for a detailed description of the respective structures.

       struct in_addr fwp_via
              The interface address via which the packet is  pretended  to  be
              received or sent.

RETURN VALUE

       On  success,  zero  is returned.  On error, -1 is returned and errno is
       set appropriately.  See setsockopt(2) for  a  list  of  possible  error
       values.   When  one  of  the  2  check packet commands is used, zero is
       returned when the packet  would  be  accepted  without  redirection  or
       masquerading.    Otherwise,   -1  is  returned  and  errno  is  set  to
       ECONNABORTED (packet would be accepted using  redirection),  ECONNRESET
       (packet  would be accepted using masquerading), ETIMEDOUT (packet would
       be denied), or ECONNREFUSED (packet would be rejected).

LISTING RULES

       In the directory /proc/net there are 4 entries to  list  the  currently
       defined  rules  for  each of the categories: ip_acct (for IP accounting
       rules), ip_input (for IP  input  firewall  rules),  ip_output  (for  IP
       output  firewall  rules),  and  ip_forward  (for IP forwarding firewall
       rules).  Reading these files results in a header line and one line  for
       each  defined  rule.   For  all  3  types  of firewall, the header line
       includes at the end  a  decimal  representation  of  the  corresponding
       default  policy  (one  of  IP_FW_F_ACCEPT,  IP_FW_F_ICMPRPL, and 0; the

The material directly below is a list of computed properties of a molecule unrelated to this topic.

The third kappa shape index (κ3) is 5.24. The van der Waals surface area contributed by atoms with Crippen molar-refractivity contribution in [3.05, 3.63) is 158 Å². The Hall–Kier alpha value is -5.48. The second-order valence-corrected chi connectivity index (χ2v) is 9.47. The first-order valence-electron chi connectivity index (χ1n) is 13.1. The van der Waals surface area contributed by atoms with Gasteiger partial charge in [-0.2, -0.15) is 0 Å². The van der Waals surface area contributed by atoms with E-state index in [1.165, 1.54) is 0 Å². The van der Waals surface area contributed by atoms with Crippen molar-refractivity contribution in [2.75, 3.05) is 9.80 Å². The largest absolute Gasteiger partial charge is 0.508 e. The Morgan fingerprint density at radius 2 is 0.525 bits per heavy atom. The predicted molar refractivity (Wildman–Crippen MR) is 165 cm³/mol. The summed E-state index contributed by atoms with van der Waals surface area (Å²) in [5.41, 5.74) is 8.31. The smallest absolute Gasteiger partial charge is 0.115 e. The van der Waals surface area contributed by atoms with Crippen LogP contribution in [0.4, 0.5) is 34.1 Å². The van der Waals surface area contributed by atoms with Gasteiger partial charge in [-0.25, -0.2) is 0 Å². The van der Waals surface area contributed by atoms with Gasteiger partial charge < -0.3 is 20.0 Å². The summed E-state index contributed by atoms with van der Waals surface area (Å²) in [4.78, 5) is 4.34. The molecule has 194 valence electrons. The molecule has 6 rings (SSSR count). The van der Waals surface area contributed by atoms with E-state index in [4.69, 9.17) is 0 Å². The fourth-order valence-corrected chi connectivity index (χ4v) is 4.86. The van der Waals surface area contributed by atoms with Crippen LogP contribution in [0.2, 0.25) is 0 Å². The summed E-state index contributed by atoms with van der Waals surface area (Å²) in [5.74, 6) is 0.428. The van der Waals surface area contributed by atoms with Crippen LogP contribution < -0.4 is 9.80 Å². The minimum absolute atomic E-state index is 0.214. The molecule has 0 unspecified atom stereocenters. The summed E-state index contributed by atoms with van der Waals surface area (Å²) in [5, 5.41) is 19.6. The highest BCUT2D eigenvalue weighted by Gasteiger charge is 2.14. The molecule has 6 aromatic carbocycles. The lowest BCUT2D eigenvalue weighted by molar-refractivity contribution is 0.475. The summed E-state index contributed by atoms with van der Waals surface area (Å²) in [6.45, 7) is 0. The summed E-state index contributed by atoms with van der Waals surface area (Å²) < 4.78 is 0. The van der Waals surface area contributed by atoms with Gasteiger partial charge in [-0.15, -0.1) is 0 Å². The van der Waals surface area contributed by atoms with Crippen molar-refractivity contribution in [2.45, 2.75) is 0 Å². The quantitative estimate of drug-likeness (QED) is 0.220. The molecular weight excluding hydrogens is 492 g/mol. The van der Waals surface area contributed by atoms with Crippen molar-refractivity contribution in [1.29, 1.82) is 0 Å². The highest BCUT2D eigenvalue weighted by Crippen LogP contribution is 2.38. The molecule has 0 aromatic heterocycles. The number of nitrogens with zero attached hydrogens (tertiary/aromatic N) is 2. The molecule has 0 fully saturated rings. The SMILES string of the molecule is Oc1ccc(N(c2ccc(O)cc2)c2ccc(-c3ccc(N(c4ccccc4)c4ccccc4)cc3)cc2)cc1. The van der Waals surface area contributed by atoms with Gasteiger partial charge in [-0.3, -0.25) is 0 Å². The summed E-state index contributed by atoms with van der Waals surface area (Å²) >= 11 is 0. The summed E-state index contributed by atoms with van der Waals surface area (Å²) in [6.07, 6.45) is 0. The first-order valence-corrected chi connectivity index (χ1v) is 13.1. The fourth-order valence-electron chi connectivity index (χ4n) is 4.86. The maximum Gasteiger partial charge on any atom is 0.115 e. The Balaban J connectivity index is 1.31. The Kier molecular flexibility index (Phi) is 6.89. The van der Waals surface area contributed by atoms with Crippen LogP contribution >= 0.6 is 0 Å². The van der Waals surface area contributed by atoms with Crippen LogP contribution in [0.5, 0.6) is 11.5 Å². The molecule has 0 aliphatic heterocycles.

policy  of  the  forwarding  firewall  may  also  be  IP_FW_F_ACCEPT  |
       IP_FW_F_MASQ).

       Each  following  line  lists  the  contents  of a rule in the following
       order: source address and mask, destination address and mask, interface
       address, flags, number of source and destination ports, packet and byte
       counters, the list of ports, a TOS and-mask, and a TOS  xor-mask.   The
       IP  addresses  and  masks  are  listed as 8 hexadecimal digits, the TOS
       masks are listed as 2 hexadecimal digits preceded by the letter  A  and
       X, repectively, and the other values are represented in decimal format.
       Individual fields are separated by white space, by a ’/’  (the  address
       and  the  corresponding  mask),  or by "->" (the source and destination
       address/mask pairs).

       The files may also be opened in read/write mode (only root  is  allowed
       to  do  this).   In  that case, the packet and byte counters in all the
       rules of that category will  be  reset  to  zero  after  listing  their
       current values.

       The  file  /proc/net/ip_masquerade  contains  the kernel administration
       related to masquerading.  After a header line, each masqueraded session
       is  described  on a separate line with the following entries, separated
       by white space or by ’:’ (the address/port number pairs): protocol name
       ("TCP"  or  "UDP"),  source  IP address and port number, destination IP
       address and port number, the new  port  number,  the  initial  sequence
       number  for  adding  a delta value, the delta value, the previous delta
       value, and the expire time in jiffies (1/HZ second).  All addresses and
       numeric  values  are  in hexadecimal format, except the last 3 entries,
       being represented in decimal format.

FILES

       /proc/net/ip_acct
       /proc/net/ip_input
       /proc/net/ip_output
       /proc/net/ip_forward
       /proc/net/ip_masquerade

SEE ALSO

       setsockopt(2), socket(2), ipfwadm(8)

                                 June 17, 1996                         IPFW(4)